While the Brazilian P1 variant of the coronavirus is still home in Brazil, another mutation may be emerging. Scientists from the Federal University of Minas Gerais, in the city of Belo Horizonte, discovered in two patients a hitherto unknown combination of mutations.
“ We counted eighteen mutations, some of which are also seen in the well-known Brazilian variants and the British variant,” says virologist Renato Santana Aguiar. “But there are also new mutations, which may make it a unique variant.”
only when Santana and his team find these specific mutations in at least three other patients that a recognised new variant is available. “We are now going to search here, and in surrounding Länder, specifically,” says the scientist.
So it is a variant of a variant: “the most probable origin is the P1,” says Santana.
P1 variant twice as contagious
In his laboratory, every day new samples are brought from positively tested patients. “We monitor the genetic development of the virus, and identify which variants of covid-19 are in circulation here. There are five here in Belo Horizonte at the moment, of which the Brazilian P1 variant from Manaus is the most worrying.”
“ We have been able to demonstrate that this P1 variant is about twice as contagious as other variants,” says Santana. He participated in a major study of the most famous Brazilian variant, the results of which were published in the scientific journal Science.
Whether that P1 variant is more lethal is one of the questions that remain open. It is certain that the increase in the number of infections with the P1 variant in Brazil coincides with a sharp increase in the number of seriously ill people and deaths. Scientists such as Mauro Teixeira, doctor and chief researcher at the Federal University, investigate whether there is a direct link between them.
“ What is striking about this second wave is that the average age of patients is 15 years younger than during the first wave last year,” says Teixeira. He coordinates several corona-related studies in Belo Horizonte, a city with over 2.5 million inhabitants. “If you come to an ICU,” explains the researcher, “then it also strikes how many young people, often obese, are fighting there for their lives.”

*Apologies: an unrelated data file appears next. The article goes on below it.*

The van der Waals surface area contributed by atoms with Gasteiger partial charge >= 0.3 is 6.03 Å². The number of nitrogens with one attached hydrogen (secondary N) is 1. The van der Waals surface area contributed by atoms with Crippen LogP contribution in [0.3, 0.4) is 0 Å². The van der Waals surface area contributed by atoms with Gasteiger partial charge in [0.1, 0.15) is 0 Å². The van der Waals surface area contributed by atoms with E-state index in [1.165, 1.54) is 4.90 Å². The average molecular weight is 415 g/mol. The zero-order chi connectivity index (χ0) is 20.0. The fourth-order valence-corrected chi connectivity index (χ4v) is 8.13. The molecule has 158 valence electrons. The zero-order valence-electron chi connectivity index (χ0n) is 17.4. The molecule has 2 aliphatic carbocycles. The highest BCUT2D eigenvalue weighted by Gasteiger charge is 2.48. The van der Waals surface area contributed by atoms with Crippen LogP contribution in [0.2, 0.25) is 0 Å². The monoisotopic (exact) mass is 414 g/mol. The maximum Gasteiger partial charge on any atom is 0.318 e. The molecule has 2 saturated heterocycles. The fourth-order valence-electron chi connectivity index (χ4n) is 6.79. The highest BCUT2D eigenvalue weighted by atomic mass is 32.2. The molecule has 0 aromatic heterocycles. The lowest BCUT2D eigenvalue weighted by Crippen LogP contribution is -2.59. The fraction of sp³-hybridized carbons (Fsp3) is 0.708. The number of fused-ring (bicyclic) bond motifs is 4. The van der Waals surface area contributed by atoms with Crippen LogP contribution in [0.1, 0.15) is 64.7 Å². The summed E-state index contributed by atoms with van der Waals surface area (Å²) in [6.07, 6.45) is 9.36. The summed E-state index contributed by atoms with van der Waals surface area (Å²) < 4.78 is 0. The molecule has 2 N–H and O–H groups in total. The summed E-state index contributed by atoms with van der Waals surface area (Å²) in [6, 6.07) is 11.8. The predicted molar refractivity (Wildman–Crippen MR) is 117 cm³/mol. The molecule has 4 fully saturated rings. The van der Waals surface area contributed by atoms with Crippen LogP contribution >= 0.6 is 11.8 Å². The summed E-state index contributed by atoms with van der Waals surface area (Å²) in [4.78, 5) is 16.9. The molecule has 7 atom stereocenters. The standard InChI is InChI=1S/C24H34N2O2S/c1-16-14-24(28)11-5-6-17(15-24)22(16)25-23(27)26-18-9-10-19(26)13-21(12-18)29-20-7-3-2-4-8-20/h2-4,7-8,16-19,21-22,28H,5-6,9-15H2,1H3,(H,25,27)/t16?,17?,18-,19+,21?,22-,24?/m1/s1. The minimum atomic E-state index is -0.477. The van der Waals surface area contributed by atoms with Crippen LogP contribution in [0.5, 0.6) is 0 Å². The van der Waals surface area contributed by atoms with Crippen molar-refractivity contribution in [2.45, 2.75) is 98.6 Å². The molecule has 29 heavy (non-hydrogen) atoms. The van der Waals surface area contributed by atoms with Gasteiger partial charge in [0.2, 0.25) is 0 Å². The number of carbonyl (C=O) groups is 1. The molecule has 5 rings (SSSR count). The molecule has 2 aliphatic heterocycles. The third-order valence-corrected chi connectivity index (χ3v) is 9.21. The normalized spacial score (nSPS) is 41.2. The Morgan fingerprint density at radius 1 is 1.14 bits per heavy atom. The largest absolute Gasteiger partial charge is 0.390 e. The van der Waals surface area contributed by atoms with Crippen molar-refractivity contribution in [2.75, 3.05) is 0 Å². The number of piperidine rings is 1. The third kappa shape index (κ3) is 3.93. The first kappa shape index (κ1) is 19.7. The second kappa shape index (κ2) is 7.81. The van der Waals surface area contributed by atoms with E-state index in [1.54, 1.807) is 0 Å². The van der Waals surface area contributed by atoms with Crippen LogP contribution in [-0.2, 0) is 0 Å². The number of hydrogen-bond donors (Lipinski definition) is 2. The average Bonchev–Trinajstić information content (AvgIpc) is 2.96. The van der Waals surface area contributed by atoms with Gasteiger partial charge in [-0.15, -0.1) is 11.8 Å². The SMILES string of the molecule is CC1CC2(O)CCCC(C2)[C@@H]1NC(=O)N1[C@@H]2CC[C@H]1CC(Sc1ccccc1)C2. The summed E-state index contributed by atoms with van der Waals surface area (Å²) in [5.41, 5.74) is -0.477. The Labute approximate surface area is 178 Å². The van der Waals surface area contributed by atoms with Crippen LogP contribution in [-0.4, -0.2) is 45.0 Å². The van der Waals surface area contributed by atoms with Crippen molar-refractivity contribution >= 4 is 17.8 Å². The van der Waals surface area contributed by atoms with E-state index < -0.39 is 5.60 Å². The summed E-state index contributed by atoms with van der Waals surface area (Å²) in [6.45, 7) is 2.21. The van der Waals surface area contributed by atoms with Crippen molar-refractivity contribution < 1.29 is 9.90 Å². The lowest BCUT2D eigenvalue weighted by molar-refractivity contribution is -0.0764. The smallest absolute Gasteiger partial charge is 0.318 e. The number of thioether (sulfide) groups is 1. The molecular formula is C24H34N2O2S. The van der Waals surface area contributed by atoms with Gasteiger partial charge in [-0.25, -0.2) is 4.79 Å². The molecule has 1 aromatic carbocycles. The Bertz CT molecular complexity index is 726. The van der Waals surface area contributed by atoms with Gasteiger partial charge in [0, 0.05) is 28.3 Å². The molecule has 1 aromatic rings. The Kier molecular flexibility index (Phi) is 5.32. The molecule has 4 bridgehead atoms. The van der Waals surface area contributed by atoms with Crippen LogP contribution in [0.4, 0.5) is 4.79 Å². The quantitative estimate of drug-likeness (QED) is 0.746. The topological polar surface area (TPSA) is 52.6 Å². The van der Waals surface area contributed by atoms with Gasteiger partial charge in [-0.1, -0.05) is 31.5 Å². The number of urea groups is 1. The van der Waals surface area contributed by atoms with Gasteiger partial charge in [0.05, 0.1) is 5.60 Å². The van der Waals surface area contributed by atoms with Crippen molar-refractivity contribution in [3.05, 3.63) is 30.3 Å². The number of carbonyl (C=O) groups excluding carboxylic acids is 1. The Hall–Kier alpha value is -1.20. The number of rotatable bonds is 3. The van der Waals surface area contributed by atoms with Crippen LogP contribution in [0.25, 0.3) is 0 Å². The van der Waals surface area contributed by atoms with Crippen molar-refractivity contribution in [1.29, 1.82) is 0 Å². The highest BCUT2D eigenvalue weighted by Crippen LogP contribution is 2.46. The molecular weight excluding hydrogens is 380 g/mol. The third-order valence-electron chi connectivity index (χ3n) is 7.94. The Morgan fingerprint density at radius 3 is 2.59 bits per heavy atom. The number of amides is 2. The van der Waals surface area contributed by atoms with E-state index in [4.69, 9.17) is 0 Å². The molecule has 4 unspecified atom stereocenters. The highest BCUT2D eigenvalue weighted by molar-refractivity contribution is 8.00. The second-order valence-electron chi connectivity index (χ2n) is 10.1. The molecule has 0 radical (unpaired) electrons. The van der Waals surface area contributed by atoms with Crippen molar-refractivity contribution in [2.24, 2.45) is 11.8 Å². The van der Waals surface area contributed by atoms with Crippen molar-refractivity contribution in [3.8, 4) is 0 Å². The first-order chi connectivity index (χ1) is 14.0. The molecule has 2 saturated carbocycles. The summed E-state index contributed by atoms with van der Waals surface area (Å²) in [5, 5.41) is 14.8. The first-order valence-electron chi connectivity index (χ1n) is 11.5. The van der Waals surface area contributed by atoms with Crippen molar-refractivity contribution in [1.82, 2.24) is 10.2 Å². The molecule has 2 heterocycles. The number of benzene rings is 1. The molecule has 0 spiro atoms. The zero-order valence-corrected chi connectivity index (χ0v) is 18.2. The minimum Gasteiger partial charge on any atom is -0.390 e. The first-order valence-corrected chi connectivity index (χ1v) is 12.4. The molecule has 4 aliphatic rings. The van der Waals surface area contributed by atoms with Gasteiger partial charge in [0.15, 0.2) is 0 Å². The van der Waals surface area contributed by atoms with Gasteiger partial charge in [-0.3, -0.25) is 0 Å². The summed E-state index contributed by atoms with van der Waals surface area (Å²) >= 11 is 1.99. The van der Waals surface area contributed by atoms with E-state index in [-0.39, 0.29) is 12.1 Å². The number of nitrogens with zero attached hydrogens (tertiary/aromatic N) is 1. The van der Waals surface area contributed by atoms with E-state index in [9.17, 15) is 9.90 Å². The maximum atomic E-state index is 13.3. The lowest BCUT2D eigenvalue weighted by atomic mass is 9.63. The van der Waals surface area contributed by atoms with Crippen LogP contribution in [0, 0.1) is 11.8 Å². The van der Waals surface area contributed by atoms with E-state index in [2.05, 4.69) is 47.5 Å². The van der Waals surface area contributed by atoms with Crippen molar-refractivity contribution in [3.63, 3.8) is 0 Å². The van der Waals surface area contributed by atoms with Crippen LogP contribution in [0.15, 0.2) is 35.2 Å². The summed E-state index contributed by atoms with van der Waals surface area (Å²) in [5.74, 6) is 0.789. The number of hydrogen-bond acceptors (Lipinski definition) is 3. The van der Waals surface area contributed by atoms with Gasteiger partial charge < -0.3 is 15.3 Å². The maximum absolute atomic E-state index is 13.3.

But precisely because more young people get seriously ill compared to last year, the mortality rate appears to be lower. “The treatment is in young people. They often spend longer in the ICU, but they also survive more often.”
Teixeiras research team also follows hundreds of people who were vaccinated with Coronavac, the vaccine from the Chinese company Sinovac, which is heavily used in Brazil. According to the lead researcher, fast and many vaccination is the only way out for his country.
Professor Renato Santana agrees. “The vaccines we use now all protect against all known variants,” the virologist says reassuring. “But viruses evolve. Due to the slow rate of vaccination in Brazil, we give the virus the chance to develop. Until one day we have a variant that is resistant to the vaccines.”
The more infections, the higher the probability of variants
Whether the new variant he has discovered is more contagious, or resistant to vaccines, there is nothing to say about it now. “Lets see if this variant is found more often”, explains Santana. But the danger is obvious, the Brazilian scientist emphasizes: “the more infections, the greater the likelihood of new variants.”
He advocates measures to reduce social contacts as much as possible. That has been the subject of discussion since the beginning of the pandemic in Brazil. President Bolsonaro is an outspoken opponent of it. He therefore receives a lot of criticism, recently from Doctors Sans Frontières.
Today, in the Brazilian Senate, a parliamentary committee of inquiry is launching to examine Bolsonaros coronation policy. But Renato Santana does not interfere in political discussions. His message is clear: “In the world in which we live, a virus can end up on the other side of the world in a matter of hours. That is why we must all remain alert to outbreaks such as Brazil, or India”.